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Sri Lankan Anglican congregation excited to swap old tea shed for new church building

27 October 2017


Construction: the community had been worshipping in an abandoned “muster shed” since the late 1990s

Construction: the community had been worshipping in an abandoned “muster shed” since the late 1990s

AN ANGLICAN community in Sri Lanka that has been worshipping in an abandoned tea shed is celebrating the building of a church.

About 45 families, including 50 children, are now meeting at St John’s, Galloola, in the Passara area of Uva province, after a fundraising effort supported by the diocese of Colombo.

Christians were among the Tamil people brought from South India by the British colonial government in the 19th century to sustain the tea industry in what was then Ceylon. The diocese of Colombo was founded in 1845 and, in 1857, St Mark’s Church, Badulla, was consecrated by the first Bishop of Colombo. Today, there are five churches in the Passara area.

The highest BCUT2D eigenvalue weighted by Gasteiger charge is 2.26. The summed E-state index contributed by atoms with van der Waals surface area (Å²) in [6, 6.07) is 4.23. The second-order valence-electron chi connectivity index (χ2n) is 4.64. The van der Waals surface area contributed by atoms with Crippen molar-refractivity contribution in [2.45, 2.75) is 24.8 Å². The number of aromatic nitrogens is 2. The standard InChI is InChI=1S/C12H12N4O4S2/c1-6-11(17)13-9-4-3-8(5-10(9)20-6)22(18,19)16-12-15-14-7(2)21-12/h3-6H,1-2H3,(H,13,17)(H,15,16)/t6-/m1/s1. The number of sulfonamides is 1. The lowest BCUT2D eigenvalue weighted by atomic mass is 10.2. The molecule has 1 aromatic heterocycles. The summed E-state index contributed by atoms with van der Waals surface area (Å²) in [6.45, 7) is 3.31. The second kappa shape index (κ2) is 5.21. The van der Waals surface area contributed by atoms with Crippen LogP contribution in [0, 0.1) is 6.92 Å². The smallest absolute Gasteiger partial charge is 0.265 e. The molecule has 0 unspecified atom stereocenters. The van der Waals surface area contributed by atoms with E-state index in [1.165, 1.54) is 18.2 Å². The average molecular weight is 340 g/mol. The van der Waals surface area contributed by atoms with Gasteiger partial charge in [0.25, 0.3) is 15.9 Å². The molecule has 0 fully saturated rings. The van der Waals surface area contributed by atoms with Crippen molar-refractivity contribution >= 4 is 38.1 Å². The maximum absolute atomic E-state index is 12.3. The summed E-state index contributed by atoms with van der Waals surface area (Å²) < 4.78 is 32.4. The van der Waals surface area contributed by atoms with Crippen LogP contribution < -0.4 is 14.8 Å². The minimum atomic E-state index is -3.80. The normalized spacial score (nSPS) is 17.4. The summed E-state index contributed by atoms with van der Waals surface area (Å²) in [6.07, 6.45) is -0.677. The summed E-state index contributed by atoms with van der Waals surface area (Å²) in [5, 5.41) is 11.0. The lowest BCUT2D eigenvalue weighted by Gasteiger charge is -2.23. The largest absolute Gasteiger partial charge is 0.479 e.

Over the years, the Anglican community at Gallolla has worshipped in a Roman Catholic church, a recreation centre, and, since the end of the 1990s, an abandoned “muster shed” (where tea leaves are weighed after picking). This year, the construction of a new church began, on land behind the shed bought by the diocese.

“The humble members of the community have been working hard with the construction workers to make their dream of a church of their own a visible reality,” the Archdeacon of Nuwara Eliya, the Ven. Keerthisiri Fernando, wrote last month.

“In this humble beautiful surrounding of Galloola, this community is a sign of hope for the whole area, who shared the gospel values of our Lord and Saviour Jesus Christ for his glory and for the furtherance of God’s Kingdom in this area of Sri Lanka.”

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